00:38:43 Um, that's a silly statement. I realize that now in hindsight, but at the time like that's sold that story hard to myself and I knew I wasn't a good writer and I knew that writing was a slog for me. And the way that I approach writing even today is the way that I approach code where I will. It's attention to detail and it's kind of weird because like I hate sitting down and free form writing. I enjoy editing a lot more. And so what I will do is I will slog, I will slog through writing and it's a hard and I hate it and I will take a million breaks and I will whatever. But I will keep pushing it. I will keep taking that article and I will keep pushing it and I'll keep editing and I will try this sentence could be said, how many, how can I make this one sentence makes sense with four words instead of you know, 30 or whatever.

00:39:40 That's the front on sentence. But like I take each sentence and punctuation and words like individual lines of code and, and break them down to make them as like streamlined as possible. And that's kind of how I hacked the way that I write is I'm more optimizing rather than writing for creativity. I'm optimizing. And then it's, and it's like also I look at an article and I say, uh, and I don't know if a lot of people do this in, in, in this industry or any industry, but like when I look at, and I don't write pool articles anymore, I do help with them sometimes. Very rarely, but I do. But if I'm writing an article for like lasso or for money lab or whatever, one of my other projects, I will right it, edit it, like in technically optimize it and then I will go back in and punch it up.

00:40:30 So adding jokes, uh, reorganizing paragraphs to fit the story. Mark's better. Like, just really kind of taking an article and like beating it up. And the same way that I would do like designing a webpage, it's the same like process. And so that's kinda how I hacked it. Um, and then obviously like hiring people to do, I mean, like I haven't, I have an editor in chief who, who does swim university. She's in charge of everything I answer to her. Okay. So like she's, she sets the rules and I, my first writer that I hired, it was the opposite. Okay. Aye. You would come up with a title for an article. I would do all my research and I would say go write this article. They would put it on, they would put it on the site. And because I hate writing so much, I probably would, I wouldn't even read it and I would just like let it go.

00:41:24 I would just let it be published and it was fine. And it wasn't until I was like, I wanted to get, I wanted to hire somebody who looked at and cared about the quality of writing as much as I did. And I knew that wasn't going to be somebody like a, somebody you would hire on Fiverr or on, you know, whatever. I knew it. I had to be somebody I could Skype with on a regular basis. And, and so the way I hired her was by an application that was basically like, I don't even care if you can. Right. I care if you and I have the same taste. And that was what I was doing. One of my questions, one of my favorite questions I ever wrote, every anywhere is send. I was like send me three videos that make you laugh. Right. And I want it because what I was trying to find out is will I laugh too?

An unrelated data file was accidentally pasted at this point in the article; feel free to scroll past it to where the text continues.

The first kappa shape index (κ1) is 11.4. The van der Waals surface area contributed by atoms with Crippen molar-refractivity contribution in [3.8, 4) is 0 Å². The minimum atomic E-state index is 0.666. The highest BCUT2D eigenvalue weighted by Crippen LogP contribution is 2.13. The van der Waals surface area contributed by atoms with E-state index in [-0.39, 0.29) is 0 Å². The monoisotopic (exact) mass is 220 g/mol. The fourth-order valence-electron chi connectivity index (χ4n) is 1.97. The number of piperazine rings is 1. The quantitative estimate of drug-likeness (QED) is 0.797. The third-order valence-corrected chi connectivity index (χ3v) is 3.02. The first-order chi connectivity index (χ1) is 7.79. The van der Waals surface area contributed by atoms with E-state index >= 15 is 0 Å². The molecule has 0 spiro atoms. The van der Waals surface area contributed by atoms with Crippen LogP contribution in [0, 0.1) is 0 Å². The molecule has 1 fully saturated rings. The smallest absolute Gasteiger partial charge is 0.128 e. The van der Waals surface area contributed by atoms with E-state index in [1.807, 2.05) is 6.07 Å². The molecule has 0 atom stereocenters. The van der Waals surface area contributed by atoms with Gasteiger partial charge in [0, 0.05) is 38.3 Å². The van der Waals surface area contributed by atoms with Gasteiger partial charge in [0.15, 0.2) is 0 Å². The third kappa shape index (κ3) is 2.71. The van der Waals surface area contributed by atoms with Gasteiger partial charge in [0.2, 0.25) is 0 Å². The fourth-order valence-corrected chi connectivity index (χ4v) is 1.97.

00:42:16 Yeah. And if I, and if I find it funny and you find it funny. Okay. We have the same sense of humor. It's great. That's a great thing. Yeah. And then same thing with like what do you think is the best content on the internet? Like send me a URL to one thing that you think is like the best thing you've ever scene. And I actually had a URL in mind, like an, actually it was a New York times article and she sent the same one. Oh. And I unprompted and I was like, well there you go. And she had one, she sent one video that made me laugh out loud like, and I was like, okay, this is like, she blew everybody away and she cried. And then she knew how to write. She knew SEO and I was like, who is this? Like yeah.

00:42:57 Immediately hired her and was like, you know, started small, started slow cause it's, you know, now she's full time. But at the beginning she wasn't, and it was just like, it took a couple of months cause she's not in the pool industry, she didn't have prior knowledge. And so you have to learn that industry a bit. I mean, I still had to do QA to make sure that the information that was going out was accurate in what we want it as a, you know, cause we have our own kind of cool philosophy that things have to go through before they can get published because we can do research, but the research may not match what I've set as our like fundamentals of, of how care. Yeah. Yeah. And now she knows. I mean now that's kind of a, her department like, you know, and still, and I'll, I'll come up with an idea and she'll say, yeah, we don't do that.